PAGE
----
My "Old Q" belonged to a class of Irishmen not much exploited in literature; he was in no sense a "Stage Irishman": he never tried to amuse people, though he did amuse "an audience fit though few," very much. He was by nature sour and severe, he had none of the sparkling fun connected with the typical Paddy, far otherwise, his reputation was mainly founded on his facility for making "pinitrative remarks." When I made his acquaintance he represented like Charles Lamb, "Retired Leisure"; but, unfortunately, unlike Lamb, without a pension. He was one of a family of small farmers, and had received a fairly good education. He had a working knowledge of Latin, and was also a fairly good Gaelic scholar. He had been "a guardian of Her Majesty's public revenues," like Mr. Bardell, but for some reason sufficient, or insufficient, his services had been dispensed with, and alas without a pension. Perhaps, or probably in his own estimation, it was "an Irish grievance." Be that as it may, when I knew him first he was what is called in Ireland, "a walking gentleman" – a gentleman at large.
He was then turned sixty, "a grey and gap-toothed man," our intimacy rapidly ripened. Primate Alexander, who was a great master of epigrams, described Bishop Reichel as "an acidulated draught from the Diocese of Meath," and this phrase very happily hits off my "Old Q." He seldom or never smiled, and never laughed; he was always acidulated, sarcastic, caustic, always making "pinitrative remarks." His conversation was also remarkable for his choice of language, he used a good deal, indeed a great deal of what we call in Ireland "Dictionary English," interspersed with strong epithets in Gaelic, which gave it an added flavour. Poor man, "he lived very near his timper," so people used to describe him. Over his official life he drew a decent veil, probably wisely; he had served in England and Scotland, but as a rule never intimated that he had "been foreign." Having no occupation except "caring" a public building, he had much spare time on his hands, and like every Irishman he was a born politician. Friends supplied him with newspapers, and he went by the name of "the pocket o' papers." Descriptive titles of their kind are very common in Ireland. Having much spare time on hands he often paid me a visit to enable him to pass it. He regarded himself as a public censor of morals, not that he was encouraged in this tone and temper of mind, but he had always a grievance, "what harm," he said, a favourite Irish form of expression, "what harm if I wasn't always trying to put people right, and do them good – and this is the return they make me"! He was like Corney Delaney in Jack Hinton, "Ugh, the haythens, the Turks." "Old Q's" formula was, "I declare to God I'd rather live among the Kurds of Armenia" – pronounced Armainia – "than be with them – Goths and Vandals! Goths and Vandals"! He had only a few intimate friends, who, partly from pity, and partly for the amusement they found in his society patronized him. "Mr. Bill," a local notable of joking and generous nature, and he had been great allies, and "shone well," as the saying goes, for a time, but "Mr. Bill" deserted him at a crisis, and "Old Q," who required absolute obedience, "Love me all in all or not at all," never forgave this defection.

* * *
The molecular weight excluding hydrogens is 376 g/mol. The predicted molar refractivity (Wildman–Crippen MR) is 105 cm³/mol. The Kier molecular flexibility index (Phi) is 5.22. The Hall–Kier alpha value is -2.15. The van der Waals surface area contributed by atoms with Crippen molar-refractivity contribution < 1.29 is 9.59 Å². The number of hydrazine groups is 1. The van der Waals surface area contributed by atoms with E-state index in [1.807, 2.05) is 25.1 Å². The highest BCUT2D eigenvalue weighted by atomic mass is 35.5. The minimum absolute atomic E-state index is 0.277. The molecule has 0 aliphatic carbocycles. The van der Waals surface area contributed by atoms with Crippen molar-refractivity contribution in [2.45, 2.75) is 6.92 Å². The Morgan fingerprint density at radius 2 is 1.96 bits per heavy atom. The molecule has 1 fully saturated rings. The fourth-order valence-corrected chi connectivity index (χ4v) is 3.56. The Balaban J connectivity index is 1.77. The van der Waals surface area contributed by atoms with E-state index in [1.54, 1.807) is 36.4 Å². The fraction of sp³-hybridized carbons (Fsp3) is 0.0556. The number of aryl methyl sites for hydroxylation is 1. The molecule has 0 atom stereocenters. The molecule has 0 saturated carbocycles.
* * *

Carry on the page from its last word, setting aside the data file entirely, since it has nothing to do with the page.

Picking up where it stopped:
"Mr. Bill," he used to say with great emphasis, "Mr. Bill made a holocaust of me, but I'll be his Nemesis." This remark was carried to "Mr. Bill" who inquired, "would you give me small change for that, laddy boy." "Mr. Bill" had a great reputation of his own for conversational powers, he was said "to talk like a threshing machine"; it was a good description!
In the course of time "Old Q" got to be described as "the Bodyguard" as well as "the Pocket of Papers," in consequence of his personal attendance on myself. He used to spring out from side streets and back streets on me as I went about the Parish, and accompany me in my walks, giving me some lessons in conversational Gaelic, which were very useful, I had by no means the worst of the intimacy. Every Sunday he had a happy day, for he spent it with a relative, a comfortable farmer in the district. This habit was well known, and got to be described in an amusing way, viz.:–"'Mr. Q' takes a country life every Sunday." It sounds very bloody, but it did not mean that he committed a murder every Sunday, only that he spent it in the country. He had only three or four intimate friends. There was an old woman in the Parish at the time who had an equally limited circle, she used to say to me, "well, I've just the three 'frinds,' God Almighty, yer Reverence, an' 'Mr. Bill'" – the "Mr. Bill" aforesaid. "Old Q" was not so pious, he did not introduce much of religious phraseology into his conversation. His "pinitrative remarks" have been already illustrated. On a certain occasion he followed some young children, who had annoyed him, home to their mother's house, and addressed her as follows:– "My good woman, I'm not certain that your children will end their days on the gallow's, but I'm sure they will in good time appear in the dock." Naturally he was not generally popular, he plentifully showered about such contemptuous Gaelic terms as "bosthoon," "cauboge," "omad-haun," etc., at all and sundry of the lower order who annoyed him. He was wonderfully susceptible of flattery, and one of his friends was in the habit of "bringing him forth butter in a lordly dish." It was most amusing to see and to hear this, the flatterer arranged his attitude, bending his knees, spreading his hands on his thighs, and gazing with the most rapt attention and even devotion into "Old Q's" face, as the latter described how in his earlier days he would clear a street with a "boscaun soggart," literally "death without the priest" – i.e., a stout blackthorn – and how he would glory to do it again. Reader have you ever seen an Irish listener of this type? If not, you don't know Irish life yet – he or she is like Tennyson's nun –